Prickly Problem Becomes Princely Prize

On the 19th March the BVC Volunteers joined Matt, Stu and I in the car park at the junction of Queen’s Avenue and Prince’s Avenue, Aldershot to tackle an overgrown, long neglected hawthorn hedge that borders an MOD car park. Whilst the car park itself is not part of Wellesley Woodlands, the edge is and it was time to give it some love.

The volunteers started by removing the overshadowing laurel which was outcompeting the hawthorn, gradually killing it off and creating gaps. Unfortunately people have been using the gaps to flytip and litter through and by the end of the day the volunteers had filled two trailers full of litter and old MOD debris.

We tucked Stu away in one corner with Paul and Janet to tackle the larger laurel with a chainsaw whilst I stood guard at the car park entrance as they dropped through the hedge onto the tarmac.



Once the hedge was visible, Mike topped and sided the wayward growth to give it some shape. Just removing the laurel and tidying up the remaining hawthorn made a world of difference but we weren’t done yet!

Ranger Laura

On Thursday 21st March Laura, Nicci and I returned to the car park. This time I was in charge, leading my first volunteer task. Firstly, I would like to take a moment to thank the volunteers for the kindness they showed me on the day, which included welcome biscuits, even though my fellow rangers had asked them to challenge me with awkward questions!

Whilst Paul got stuck in to removing some well and truly buried metalwork that Vic and Ed had started on the Tuesday, the rest of the volunteers started digging the holes in preparation for planting the holly bushes as well as continuing the mass litter pick.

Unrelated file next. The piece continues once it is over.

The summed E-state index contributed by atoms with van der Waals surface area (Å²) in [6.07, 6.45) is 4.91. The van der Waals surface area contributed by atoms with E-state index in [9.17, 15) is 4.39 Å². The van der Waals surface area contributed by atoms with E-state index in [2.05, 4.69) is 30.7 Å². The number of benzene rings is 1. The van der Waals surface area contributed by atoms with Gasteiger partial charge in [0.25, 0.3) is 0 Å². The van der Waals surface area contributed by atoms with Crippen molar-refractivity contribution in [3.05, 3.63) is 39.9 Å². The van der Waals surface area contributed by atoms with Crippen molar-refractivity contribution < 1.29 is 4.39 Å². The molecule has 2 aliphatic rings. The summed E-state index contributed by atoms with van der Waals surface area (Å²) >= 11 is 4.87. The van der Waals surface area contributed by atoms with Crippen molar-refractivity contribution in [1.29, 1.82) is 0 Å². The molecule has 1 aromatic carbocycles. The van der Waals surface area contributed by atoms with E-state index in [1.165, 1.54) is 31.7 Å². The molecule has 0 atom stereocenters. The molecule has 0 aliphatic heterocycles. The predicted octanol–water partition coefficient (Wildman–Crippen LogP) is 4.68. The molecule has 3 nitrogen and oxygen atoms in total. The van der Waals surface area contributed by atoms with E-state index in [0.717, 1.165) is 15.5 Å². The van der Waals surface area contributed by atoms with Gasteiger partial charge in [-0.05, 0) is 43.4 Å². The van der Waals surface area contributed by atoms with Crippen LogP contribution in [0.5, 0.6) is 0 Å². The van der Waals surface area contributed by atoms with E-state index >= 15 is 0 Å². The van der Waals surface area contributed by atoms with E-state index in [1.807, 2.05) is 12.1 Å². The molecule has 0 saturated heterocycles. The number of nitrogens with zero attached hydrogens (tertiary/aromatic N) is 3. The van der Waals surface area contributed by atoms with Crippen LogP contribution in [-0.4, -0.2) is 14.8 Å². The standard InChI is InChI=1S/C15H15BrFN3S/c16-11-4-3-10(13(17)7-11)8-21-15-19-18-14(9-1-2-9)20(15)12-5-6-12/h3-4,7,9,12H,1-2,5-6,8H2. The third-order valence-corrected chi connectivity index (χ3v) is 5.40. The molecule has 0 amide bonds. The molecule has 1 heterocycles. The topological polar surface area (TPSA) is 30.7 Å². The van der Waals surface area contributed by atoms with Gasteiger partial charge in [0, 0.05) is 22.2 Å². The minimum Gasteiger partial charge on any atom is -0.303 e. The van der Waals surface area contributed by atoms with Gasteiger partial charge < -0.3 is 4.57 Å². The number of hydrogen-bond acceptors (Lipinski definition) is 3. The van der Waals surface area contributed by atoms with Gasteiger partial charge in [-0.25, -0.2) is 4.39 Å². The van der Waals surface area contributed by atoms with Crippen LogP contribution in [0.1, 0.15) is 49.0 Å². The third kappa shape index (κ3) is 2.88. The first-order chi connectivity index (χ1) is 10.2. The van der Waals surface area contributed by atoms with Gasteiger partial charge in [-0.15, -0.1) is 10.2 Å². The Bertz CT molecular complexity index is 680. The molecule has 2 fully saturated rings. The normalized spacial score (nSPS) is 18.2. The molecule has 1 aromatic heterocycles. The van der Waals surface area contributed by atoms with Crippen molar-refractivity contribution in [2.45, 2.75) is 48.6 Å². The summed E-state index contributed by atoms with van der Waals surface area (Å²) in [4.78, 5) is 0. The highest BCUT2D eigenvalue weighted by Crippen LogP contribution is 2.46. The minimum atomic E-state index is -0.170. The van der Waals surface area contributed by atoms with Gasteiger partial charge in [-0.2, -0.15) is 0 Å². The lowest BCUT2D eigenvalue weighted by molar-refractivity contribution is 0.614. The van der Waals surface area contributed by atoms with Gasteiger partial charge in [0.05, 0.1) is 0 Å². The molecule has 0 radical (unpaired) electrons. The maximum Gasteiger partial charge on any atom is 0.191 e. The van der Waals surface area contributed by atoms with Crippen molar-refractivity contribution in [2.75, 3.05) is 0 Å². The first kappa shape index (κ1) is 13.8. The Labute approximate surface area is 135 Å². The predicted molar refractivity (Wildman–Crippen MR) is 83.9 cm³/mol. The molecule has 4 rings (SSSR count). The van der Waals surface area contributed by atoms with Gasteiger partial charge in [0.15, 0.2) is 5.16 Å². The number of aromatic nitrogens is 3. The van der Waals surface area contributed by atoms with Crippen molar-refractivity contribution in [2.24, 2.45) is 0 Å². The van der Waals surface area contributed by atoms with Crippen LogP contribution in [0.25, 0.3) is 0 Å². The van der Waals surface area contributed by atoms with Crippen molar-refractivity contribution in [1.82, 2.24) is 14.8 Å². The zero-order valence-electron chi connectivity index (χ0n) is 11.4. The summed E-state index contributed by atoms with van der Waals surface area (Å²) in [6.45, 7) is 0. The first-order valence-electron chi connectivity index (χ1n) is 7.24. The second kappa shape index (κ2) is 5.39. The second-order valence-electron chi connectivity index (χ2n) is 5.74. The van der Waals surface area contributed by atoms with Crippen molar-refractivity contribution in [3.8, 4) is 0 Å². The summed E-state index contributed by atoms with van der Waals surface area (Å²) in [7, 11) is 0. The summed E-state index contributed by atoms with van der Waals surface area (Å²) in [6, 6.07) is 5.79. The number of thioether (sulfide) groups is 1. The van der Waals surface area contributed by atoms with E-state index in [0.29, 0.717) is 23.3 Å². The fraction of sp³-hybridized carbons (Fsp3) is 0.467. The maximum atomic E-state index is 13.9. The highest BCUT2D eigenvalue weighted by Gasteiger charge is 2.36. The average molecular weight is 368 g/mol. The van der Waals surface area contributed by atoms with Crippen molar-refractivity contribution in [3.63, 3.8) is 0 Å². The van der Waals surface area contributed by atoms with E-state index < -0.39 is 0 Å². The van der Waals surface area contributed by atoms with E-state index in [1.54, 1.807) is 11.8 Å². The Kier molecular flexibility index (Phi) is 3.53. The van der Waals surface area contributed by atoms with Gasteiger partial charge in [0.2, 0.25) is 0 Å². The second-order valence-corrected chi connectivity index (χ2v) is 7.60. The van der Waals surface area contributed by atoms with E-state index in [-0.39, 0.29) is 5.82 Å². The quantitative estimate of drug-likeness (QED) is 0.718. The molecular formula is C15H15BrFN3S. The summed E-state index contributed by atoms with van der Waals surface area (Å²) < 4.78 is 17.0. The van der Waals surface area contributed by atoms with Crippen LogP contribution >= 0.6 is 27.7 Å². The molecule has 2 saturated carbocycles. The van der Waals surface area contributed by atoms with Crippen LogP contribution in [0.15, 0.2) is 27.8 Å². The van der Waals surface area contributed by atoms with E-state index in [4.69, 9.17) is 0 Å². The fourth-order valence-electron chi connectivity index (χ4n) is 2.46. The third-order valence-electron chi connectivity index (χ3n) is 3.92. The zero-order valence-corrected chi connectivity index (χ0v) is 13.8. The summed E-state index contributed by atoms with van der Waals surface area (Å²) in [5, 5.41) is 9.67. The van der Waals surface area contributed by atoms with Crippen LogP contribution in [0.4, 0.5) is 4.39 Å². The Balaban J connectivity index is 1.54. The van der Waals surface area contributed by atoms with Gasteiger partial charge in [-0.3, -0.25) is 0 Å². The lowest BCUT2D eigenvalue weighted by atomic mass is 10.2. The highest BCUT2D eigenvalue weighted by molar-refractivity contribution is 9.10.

As the number of holes being dug racked up, Laura and I were waiting with baited breath for the arrival of the holly bushes that had previously been delayed. Then from the corner of my eye, I spotted Jenny coming to our rescue with a trailer loaded with 71 holly bushes. The volunteers soon got to work planting these, whilst Jenny jumped on the chainsaw to top the larger laurel stumps which had been cut down on the Tuesday.

Can you spot the new holly bushes in the picture below?

Once Paul had recovered all the metal work, he was joined by Janet and Sarah to create a dead hedge using the cut laurel and hawthorn to protect the area behind our neatened and newly created hedge.

Thanks again to all the volunteers that worked so hard and carefully on both days, especially when you can find ex-MOD debris like live bullets.

Assistant Ranger Matt

About blackwatervalleycountryside

The Blackwater Valley is located on the borders of Hampshire, Surrey and Berkshire and runs for approximately 30km from the source near Aldershot, northwards to Swallowfield. At its confluence it joins the rivers Whitewater and Loddon. The Loddon eventually flows into the River Thames near Reading. Work in the Blackwater Valley is co-ordinated by the Blackwater Valley Countryside Partnership on behalf of the local authorities that border the Valley. Despite being surrounded by urban development the Valley provides an important green corridor for local residents As well as the Blackwater Valley Site of Special Scientific Interest (SSSI) and a small part of the Basingstoke Canal SSSI, three nature reserves within the Valley catchment and many other areas have been recognised for their ecological importance. The local planning authorities covering the Valley have designated 31 other areas as ‘Wildlife Sites’.
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